Hosting Service No Help Whatsoever

I've gotta find a new hosting service. For... well, EVER... the PowWeb MySQL servers have been slow. Lately, I noticed even slower service and decided to do some debugging. I enabled a Serendipity option that logs all SQL queries and their execution times to the SQL database.

I quickly discovered that I was getting deluged with trackback spam. Each day I logged about 1700 trackbacks. I'd love to think I was that popular, but I know better. Besides, I've disabled trackbacks in the Spam Blocker.

I shut off the logging and started fooling with the comment.php and .htaccess files. I would like to allow legitimate comments, but stop the crazy trackbacks.

Yesterday, PowWeb blamed their MySQL problems on me and deactivated my account. They sent an email claiming that my index.php was being exploited.

Odd thing is, my webstat page (also provided by PowWeb) shows only 270 hits on index.php, for a total of 18K. And trackbacks don't even hit index.php: they go straight through comment.php, which showed 27000 hits.

So I called their 24/7 support line. What do I have to do to reactivate my account? That's right, remove my index.php, the main page...

The first guy waits on the phone until I rename the file, then reactivates my account. I can't look at my stats until the site is back online, but he assures me that index.php is being exploited.

When I finally get to see my stats, I'm shocked. I call back to ensure that putting my main page back won't get me banned for life or something.

The second guy listens to what I have to say, then puts me on hold. He comes back and tells me that it's definitely the index.php. He activates my account again, despite me telling him that it's already up and running. He says that as soon as I upgrade Serendipity, it'll all be fixed.

Yeah, right. I told him I'm a developer, but he wouldn't listen. I upgrade from 1.2beta4 to 1.2beta5, which makes no significant change in either the SQL or the index.php. Then I start fooling with the comment.php and .htaccess again.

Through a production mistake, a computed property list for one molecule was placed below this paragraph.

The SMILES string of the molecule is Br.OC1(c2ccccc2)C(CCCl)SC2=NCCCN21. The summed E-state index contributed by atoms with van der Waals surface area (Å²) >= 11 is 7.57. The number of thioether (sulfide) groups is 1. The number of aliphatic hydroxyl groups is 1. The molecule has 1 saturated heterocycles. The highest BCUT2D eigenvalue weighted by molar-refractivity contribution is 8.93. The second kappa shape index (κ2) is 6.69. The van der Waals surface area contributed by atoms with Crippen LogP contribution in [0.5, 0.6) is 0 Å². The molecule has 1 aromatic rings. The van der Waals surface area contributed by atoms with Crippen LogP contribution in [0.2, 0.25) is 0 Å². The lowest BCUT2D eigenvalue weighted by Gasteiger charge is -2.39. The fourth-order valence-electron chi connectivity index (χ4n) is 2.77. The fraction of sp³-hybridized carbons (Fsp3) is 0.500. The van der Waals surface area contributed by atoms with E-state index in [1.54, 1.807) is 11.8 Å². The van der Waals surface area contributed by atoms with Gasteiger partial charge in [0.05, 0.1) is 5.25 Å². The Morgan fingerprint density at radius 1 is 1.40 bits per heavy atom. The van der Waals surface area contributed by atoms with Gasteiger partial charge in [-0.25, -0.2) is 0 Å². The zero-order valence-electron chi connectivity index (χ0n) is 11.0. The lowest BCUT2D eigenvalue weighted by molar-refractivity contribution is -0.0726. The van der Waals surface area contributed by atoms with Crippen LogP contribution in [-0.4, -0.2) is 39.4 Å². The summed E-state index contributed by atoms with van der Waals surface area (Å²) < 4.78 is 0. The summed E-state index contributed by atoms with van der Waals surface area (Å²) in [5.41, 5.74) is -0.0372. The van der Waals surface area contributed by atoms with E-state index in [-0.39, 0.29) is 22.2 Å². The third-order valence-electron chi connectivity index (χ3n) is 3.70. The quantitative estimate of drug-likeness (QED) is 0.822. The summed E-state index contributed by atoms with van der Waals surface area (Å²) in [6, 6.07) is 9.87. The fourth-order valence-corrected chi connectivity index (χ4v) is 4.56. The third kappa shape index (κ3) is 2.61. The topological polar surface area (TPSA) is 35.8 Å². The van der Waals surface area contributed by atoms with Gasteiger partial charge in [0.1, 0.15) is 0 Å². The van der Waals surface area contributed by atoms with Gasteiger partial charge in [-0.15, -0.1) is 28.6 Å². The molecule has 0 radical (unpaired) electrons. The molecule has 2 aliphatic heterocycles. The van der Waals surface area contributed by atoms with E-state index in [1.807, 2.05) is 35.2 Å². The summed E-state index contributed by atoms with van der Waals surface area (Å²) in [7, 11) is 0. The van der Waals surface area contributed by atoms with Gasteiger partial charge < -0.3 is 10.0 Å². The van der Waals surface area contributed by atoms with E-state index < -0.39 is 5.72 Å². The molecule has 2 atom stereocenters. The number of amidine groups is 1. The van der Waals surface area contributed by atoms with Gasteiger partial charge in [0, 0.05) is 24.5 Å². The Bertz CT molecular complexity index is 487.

I make all trackbacks go to this spam warning. I'm not nearly that violent, but really... the chutzpah!

Having solved the big problem that I can, I go to bed. The next day, I call again.

I recap, then explain that as a developer, I'd like to see the logs indicating that my index.php is exploited so I can fix it. I figure either the logs don't match, in which case I'd like the right ones so I can fix it, or they'll see that it was the comment.php after all and I can rest assured that my current solution is a good one. Or, of course, this whole thing is a bad dream, and they'll fix the site or server that's really causing all the problems.

He puts me on hold. He can't find the logs. After 30 minutes, we've discovered that he doesn't have access to any logs. He elevates it to a new level. The lady I speak with understands what's going on and will email me the logs so I can do my debugging.

This evening, I get the following email (sanitized to protect the innocent):

In regards to ticket ####, pertaining to your logs request. Unfortunately, we do not have any logs for the script causing the overload. We only know that your script was being exploited and was overloading the Mysql and CGI servers.

Gee, thanks. So, was I actually using up the CPU on the MySQL server, the Apache server, or both? How did you determine that it was my index.php causing the problem? What makes you think an upgrade will make it go away?

You know, perhaps a static IP and a fat pipe will be worth the hassle. At least I can keep logs.